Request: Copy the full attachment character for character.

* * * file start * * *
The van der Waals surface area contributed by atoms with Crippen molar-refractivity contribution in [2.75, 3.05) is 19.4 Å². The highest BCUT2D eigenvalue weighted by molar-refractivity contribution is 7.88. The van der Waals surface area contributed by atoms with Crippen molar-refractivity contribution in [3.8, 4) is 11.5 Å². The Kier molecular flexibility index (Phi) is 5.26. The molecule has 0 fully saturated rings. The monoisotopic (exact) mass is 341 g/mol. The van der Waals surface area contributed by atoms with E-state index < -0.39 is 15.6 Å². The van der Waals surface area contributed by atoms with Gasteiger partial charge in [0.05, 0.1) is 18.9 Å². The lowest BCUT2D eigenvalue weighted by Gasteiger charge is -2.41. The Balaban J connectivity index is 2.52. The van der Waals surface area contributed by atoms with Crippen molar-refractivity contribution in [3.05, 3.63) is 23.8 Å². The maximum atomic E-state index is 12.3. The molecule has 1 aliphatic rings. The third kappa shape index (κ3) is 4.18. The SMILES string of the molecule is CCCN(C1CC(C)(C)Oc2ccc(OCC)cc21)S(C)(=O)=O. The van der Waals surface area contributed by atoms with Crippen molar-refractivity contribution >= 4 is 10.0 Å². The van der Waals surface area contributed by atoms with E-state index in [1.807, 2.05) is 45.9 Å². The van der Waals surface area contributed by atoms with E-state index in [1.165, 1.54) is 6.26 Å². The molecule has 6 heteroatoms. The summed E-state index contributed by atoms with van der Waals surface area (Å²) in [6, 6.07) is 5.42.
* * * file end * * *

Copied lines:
The van der Waals surface area contributed by atoms with Crippen molar-refractivity contribution in [2.75, 3.05) is 19.4 Å². The highest BCUT2D eigenvalue weighted by molar-refractivity contribution is 7.88. The van der Waals surface area contributed by atoms with Crippen molar-refractivity contribution in [3.8, 4) is 11.5 Å². The Kier molecular flexibility index (Phi) is 5.26. The molecule has 0 fully saturated rings. The monoisotopic (exact) mass is 341 g/mol. The van der Waals surface area contributed by atoms with E-state index < -0.39 is 15.6 Å². The van der Waals surface area contributed by atoms with Gasteiger partial charge in [0.05, 0.1) is 18.9 Å². The lowest BCUT2D eigenvalue weighted by Gasteiger charge is -2.41. The Balaban J connectivity index is 2.52. The van der Waals surface area contributed by atoms with Crippen molar-refractivity contribution in [3.05, 3.63) is 23.8 Å². The maximum atomic E-state index is 12.3. The molecule has 1 aliphatic rings. The third kappa shape index (κ3) is 4.18. The SMILES string of the molecule is CCCN(C1CC(C)(C)Oc2ccc(OCC)cc21)S(C)(=O)=O. The van der Waals surface area contributed by atoms with Crippen molar-refractivity contribution >= 4 is 10.0 Å². The van der Waals surface area contributed by atoms with E-state index in [1.807, 2.05) is 45.9 Å². The van der Waals surface area contributed by atoms with E-state index in [1.165, 1.54) is 6.26 Å². The molecule has 6 heteroatoms. The summed E-state index contributed by atoms with van der Waals surface area (Å²) in [6, 6.07) is 5.42.